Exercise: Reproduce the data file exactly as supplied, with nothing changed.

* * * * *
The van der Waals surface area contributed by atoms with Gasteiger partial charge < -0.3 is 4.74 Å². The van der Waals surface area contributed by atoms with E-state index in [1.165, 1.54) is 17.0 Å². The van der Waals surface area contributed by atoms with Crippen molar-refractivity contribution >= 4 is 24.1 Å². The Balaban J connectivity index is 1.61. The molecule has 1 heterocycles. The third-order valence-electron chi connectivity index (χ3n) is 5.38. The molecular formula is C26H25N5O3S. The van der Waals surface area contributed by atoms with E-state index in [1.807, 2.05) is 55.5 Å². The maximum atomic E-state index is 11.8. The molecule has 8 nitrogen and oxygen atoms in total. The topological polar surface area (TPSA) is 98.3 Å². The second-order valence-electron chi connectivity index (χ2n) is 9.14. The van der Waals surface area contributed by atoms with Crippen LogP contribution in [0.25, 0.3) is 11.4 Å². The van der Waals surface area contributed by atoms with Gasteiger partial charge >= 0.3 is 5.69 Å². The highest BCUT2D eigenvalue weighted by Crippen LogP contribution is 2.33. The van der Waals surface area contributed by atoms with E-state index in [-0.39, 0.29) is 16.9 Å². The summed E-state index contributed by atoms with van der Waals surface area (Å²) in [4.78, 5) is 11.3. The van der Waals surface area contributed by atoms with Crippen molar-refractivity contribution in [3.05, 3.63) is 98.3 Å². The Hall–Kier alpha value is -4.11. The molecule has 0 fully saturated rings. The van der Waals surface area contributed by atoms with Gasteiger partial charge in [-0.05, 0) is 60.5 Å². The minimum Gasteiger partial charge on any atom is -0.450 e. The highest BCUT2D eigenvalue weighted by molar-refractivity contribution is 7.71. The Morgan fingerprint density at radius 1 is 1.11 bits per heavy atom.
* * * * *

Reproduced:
The van der Waals surface area contributed by atoms with Gasteiger partial charge < -0.3 is 4.74 Å². The van der Waals surface area contributed by atoms with E-state index in [1.165, 1.54) is 17.0 Å². The van der Waals surface area contributed by atoms with Crippen molar-refractivity contribution >= 4 is 24.1 Å². The Balaban J connectivity index is 1.61. The molecule has 1 heterocycles. The third-order valence-electron chi connectivity index (χ3n) is 5.38. The molecular formula is C26H25N5O3S. The van der Waals surface area contributed by atoms with E-state index in [1.807, 2.05) is 55.5 Å². The maximum atomic E-state index is 11.8. The molecule has 8 nitrogen and oxygen atoms in total. The topological polar surface area (TPSA) is 98.3 Å². The second-order valence-electron chi connectivity index (χ2n) is 9.14. The van der Waals surface area contributed by atoms with Crippen LogP contribution in [0.25, 0.3) is 11.4 Å². The van der Waals surface area contributed by atoms with Gasteiger partial charge >= 0.3 is 5.69 Å². The highest BCUT2D eigenvalue weighted by Crippen LogP contribution is 2.33. The van der Waals surface area contributed by atoms with E-state index in [-0.39, 0.29) is 16.9 Å². The summed E-state index contributed by atoms with van der Waals surface area (Å²) in [4.78, 5) is 11.3. The van der Waals surface area contributed by atoms with Crippen molar-refractivity contribution in [3.05, 3.63) is 98.3 Å². The Hall–Kier alpha value is -4.11. The molecule has 0 fully saturated rings. The van der Waals surface area contributed by atoms with Gasteiger partial charge in [-0.05, 0) is 60.5 Å². The minimum Gasteiger partial charge on any atom is -0.450 e. The highest BCUT2D eigenvalue weighted by molar-refractivity contribution is 7.71. The Morgan fingerprint density at radius 1 is 1.11 bits per heavy atom.